During the frigid winter of 2015, Nantucket Photographer, Jonathan Nimerfroh arrived at his local beach to find a layer of slush sitting atop the surface of the line-up out 300 yards.
Struggling to work with frozen fingers, he snapped off as many photos as he could. He'd never even seen photos of this happening. Surely it was a once-in-a-lifetime phenomenon.
The photos of the now famous "Slurpee Wave" were published far and wide. They became the topic of national news, displayed in art shows and even adorned on surfboards.
Then in early January, it happened again.
"You can only get to and from Nantucket by ferry. So my wife and I were leaving the island for New Year's Eve and as we were coming around Brant Point Lighthouse, I looked down and saw Slurpee waves in the wake. The next morning was New Year's Day. I saw that storm coming and I knew we had to get home. So on Jan. 1, we were on the last boat of the day back home," Nimerfroh tells ASN.
He and his wife Rebecca got home before midnight. He slept in a bit on Jan. 2 and missed a call from surfer Nick Hayden.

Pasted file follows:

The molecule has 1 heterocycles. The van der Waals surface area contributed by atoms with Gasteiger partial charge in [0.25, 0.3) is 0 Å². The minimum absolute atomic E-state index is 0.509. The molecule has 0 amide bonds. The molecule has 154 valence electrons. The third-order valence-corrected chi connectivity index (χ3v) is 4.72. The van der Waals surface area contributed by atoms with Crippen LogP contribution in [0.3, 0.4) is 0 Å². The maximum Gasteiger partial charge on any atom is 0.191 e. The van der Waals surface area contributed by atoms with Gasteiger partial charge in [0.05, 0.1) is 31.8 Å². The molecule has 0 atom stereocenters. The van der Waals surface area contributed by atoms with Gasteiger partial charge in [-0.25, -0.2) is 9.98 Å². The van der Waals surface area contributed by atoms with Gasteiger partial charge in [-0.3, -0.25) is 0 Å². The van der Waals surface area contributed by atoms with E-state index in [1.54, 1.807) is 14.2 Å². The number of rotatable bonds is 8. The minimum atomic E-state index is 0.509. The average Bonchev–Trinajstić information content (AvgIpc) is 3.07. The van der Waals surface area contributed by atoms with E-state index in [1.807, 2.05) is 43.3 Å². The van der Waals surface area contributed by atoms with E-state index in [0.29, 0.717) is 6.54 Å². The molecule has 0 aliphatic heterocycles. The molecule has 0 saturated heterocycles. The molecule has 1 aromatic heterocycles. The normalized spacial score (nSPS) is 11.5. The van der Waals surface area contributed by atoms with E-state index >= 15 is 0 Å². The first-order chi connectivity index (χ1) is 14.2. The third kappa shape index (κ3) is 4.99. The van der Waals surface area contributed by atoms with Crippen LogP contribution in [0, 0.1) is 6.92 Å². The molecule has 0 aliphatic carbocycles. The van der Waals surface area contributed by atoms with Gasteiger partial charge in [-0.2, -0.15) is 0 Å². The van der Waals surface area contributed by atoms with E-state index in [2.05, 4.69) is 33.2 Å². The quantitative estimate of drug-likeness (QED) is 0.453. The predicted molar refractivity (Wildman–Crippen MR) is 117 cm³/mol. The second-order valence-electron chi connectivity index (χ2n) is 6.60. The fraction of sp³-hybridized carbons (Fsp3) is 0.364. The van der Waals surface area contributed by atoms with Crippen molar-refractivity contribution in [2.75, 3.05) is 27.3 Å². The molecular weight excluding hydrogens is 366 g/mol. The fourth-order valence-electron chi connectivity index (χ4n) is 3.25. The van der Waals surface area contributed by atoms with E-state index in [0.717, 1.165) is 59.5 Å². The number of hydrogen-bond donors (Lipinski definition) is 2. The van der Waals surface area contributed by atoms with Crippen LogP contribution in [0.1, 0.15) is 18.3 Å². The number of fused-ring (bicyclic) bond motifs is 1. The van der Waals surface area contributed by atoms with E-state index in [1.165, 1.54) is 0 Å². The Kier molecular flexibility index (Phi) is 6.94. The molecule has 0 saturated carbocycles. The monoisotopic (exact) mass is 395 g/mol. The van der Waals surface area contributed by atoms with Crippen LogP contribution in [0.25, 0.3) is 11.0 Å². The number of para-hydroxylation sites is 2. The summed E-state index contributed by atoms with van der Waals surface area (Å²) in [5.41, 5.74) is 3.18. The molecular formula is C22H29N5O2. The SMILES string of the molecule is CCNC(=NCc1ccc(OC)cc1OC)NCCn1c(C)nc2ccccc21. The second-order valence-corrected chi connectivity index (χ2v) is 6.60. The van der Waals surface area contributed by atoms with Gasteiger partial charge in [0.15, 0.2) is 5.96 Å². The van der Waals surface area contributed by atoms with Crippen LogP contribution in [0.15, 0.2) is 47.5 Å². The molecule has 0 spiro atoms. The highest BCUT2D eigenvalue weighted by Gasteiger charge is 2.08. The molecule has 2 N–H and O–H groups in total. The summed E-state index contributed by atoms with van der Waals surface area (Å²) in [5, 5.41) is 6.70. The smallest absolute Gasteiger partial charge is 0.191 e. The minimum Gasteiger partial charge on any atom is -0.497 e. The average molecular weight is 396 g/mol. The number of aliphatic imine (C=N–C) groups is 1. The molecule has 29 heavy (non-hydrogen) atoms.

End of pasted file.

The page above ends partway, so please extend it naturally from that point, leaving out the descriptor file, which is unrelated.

"He left a message that they were going to paddle out and we should come check it out. I think the windchill was -12," said Nimerfroh. "So we mosey on up and we see two trucks, Nick’s and Jamie Briard. We find them out surfing and it’s happening again. It was mostly on the inside, so as the wave would reform, it formed into a Slurpee wave. My wife and I were the only ones on the beach to see it. Those guys were stoked.”
For all the work they had done around the Slurpee waves with media and art shows, Rebecca had never seen the phenomenon in person. Nimerfroh grabbed his video camera and his still camera and began shooting as many videos and photos as he could. Hayden was first to get out of the water.
"I asked him if he wanted to get in the car and warm up, but he said he had to stay for Jamie. If anything happened to Jamie among all that ice, Nick would be the only person who had a suit and could get to him. So he stayed out in the cold," Nimerfroh joked.
Nimerfroh got the video out on Instagram and it went viral. It was the 2015 “Slurpee Wave” all over again.
"I didn't leave my desk for five days with all the emails. It was rad," he admitted to ASN.
In fairness, he couldn't go far as Winter Storm Grayson growled through the North Atlantic.
He has limited edition of prints of the new “Slurpee Waves” at the Samuel Owens Gallery in Greenwich, Connecticut.
“It might have actually been colder this week than the day of the shots," he added. "We're kind of looking forward to spring or a little trip out to Cardiff in March."
More Nature content from ASN